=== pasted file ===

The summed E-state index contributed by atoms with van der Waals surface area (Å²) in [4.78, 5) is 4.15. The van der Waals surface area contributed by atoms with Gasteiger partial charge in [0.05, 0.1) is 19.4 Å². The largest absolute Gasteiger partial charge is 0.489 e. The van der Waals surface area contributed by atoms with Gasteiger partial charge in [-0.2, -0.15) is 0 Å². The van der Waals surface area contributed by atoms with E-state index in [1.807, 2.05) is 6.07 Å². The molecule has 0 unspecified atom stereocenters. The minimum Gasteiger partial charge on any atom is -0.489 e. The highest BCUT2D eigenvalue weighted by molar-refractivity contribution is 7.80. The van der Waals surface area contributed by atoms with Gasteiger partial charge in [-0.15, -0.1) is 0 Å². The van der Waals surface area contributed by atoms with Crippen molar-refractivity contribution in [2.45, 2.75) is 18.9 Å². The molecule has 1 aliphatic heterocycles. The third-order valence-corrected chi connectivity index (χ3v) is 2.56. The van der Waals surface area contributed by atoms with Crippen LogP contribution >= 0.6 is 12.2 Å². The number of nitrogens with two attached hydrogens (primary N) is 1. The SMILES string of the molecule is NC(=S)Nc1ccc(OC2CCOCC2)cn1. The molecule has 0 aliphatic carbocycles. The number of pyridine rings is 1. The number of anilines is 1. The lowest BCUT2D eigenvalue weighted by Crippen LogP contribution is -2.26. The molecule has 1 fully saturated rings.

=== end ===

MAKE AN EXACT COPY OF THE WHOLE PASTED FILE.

The summed E-state index contributed by atoms with van der Waals surface area (Å²) in [4.78, 5) is 4.15. The van der Waals surface area contributed by atoms with Gasteiger partial charge in [0.05, 0.1) is 19.4 Å². The largest absolute Gasteiger partial charge is 0.489 e. The van der Waals surface area contributed by atoms with Gasteiger partial charge in [-0.2, -0.15) is 0 Å². The van der Waals surface area contributed by atoms with E-state index in [1.807, 2.05) is 6.07 Å². The molecule has 0 unspecified atom stereocenters. The minimum Gasteiger partial charge on any atom is -0.489 e. The highest BCUT2D eigenvalue weighted by molar-refractivity contribution is 7.80. The van der Waals surface area contributed by atoms with Gasteiger partial charge in [-0.15, -0.1) is 0 Å². The van der Waals surface area contributed by atoms with Crippen molar-refractivity contribution in [2.45, 2.75) is 18.9 Å². The molecule has 1 aliphatic heterocycles. The third-order valence-corrected chi connectivity index (χ3v) is 2.56. The van der Waals surface area contributed by atoms with Crippen LogP contribution >= 0.6 is 12.2 Å². The number of nitrogens with two attached hydrogens (primary N) is 1. The SMILES string of the molecule is NC(=S)Nc1ccc(OC2CCOCC2)cn1. The molecule has 0 aliphatic carbocycles. The number of pyridine rings is 1. The number of anilines is 1. The lowest BCUT2D eigenvalue weighted by Crippen LogP contribution is -2.26. The molecule has 1 fully saturated rings.